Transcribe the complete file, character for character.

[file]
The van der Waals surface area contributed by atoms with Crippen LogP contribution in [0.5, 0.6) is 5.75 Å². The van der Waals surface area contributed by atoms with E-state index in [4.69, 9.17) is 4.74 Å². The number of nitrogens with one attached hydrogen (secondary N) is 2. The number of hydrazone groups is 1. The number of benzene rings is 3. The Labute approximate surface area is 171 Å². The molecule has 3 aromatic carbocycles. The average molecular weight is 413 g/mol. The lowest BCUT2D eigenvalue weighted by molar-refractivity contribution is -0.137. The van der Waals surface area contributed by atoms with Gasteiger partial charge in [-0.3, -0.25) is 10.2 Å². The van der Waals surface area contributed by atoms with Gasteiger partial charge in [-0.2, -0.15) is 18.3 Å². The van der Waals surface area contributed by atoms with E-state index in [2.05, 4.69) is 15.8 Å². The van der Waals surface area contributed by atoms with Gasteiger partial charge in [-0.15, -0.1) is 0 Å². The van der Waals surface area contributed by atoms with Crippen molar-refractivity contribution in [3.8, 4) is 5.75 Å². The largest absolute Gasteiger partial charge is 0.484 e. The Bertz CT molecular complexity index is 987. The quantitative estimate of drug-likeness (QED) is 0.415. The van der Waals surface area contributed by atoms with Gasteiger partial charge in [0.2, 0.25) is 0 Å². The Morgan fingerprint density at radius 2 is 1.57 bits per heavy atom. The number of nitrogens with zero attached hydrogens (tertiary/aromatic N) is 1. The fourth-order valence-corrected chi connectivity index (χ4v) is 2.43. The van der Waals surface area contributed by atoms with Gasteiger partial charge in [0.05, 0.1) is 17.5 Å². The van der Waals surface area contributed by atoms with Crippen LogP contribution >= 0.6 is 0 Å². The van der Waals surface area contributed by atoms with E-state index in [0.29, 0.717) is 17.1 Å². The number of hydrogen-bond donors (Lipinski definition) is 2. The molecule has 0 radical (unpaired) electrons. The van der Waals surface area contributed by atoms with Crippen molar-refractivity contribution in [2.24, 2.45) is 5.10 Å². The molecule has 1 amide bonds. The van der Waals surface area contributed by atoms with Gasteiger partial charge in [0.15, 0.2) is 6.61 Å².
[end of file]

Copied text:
The van der Waals surface area contributed by atoms with Crippen LogP contribution in [0.5, 0.6) is 5.75 Å². The van der Waals surface area contributed by atoms with E-state index in [4.69, 9.17) is 4.74 Å². The number of nitrogens with one attached hydrogen (secondary N) is 2. The number of hydrazone groups is 1. The number of benzene rings is 3. The Labute approximate surface area is 171 Å². The molecule has 3 aromatic carbocycles. The average molecular weight is 413 g/mol. The lowest BCUT2D eigenvalue weighted by molar-refractivity contribution is -0.137. The van der Waals surface area contributed by atoms with Gasteiger partial charge in [-0.3, -0.25) is 10.2 Å². The van der Waals surface area contributed by atoms with Gasteiger partial charge in [-0.2, -0.15) is 18.3 Å². The van der Waals surface area contributed by atoms with E-state index in [2.05, 4.69) is 15.8 Å². The van der Waals surface area contributed by atoms with Gasteiger partial charge in [-0.15, -0.1) is 0 Å². The van der Waals surface area contributed by atoms with Crippen molar-refractivity contribution in [3.8, 4) is 5.75 Å². The largest absolute Gasteiger partial charge is 0.484 e. The Bertz CT molecular complexity index is 987. The quantitative estimate of drug-likeness (QED) is 0.415. The van der Waals surface area contributed by atoms with Gasteiger partial charge in [0.2, 0.25) is 0 Å². The Morgan fingerprint density at radius 2 is 1.57 bits per heavy atom. The number of nitrogens with zero attached hydrogens (tertiary/aromatic N) is 1. The fourth-order valence-corrected chi connectivity index (χ4v) is 2.43. The van der Waals surface area contributed by atoms with Gasteiger partial charge in [0.05, 0.1) is 17.5 Å². The van der Waals surface area contributed by atoms with Crippen LogP contribution >= 0.6 is 0 Å². The van der Waals surface area contributed by atoms with E-state index in [0.29, 0.717) is 17.1 Å². The number of hydrogen-bond donors (Lipinski definition) is 2. The molecule has 0 radical (unpaired) electrons. The van der Waals surface area contributed by atoms with Crippen molar-refractivity contribution in [2.24, 2.45) is 5.10 Å². The molecule has 1 amide bonds. The van der Waals surface area contributed by atoms with Gasteiger partial charge in [0.15, 0.2) is 6.61 Å².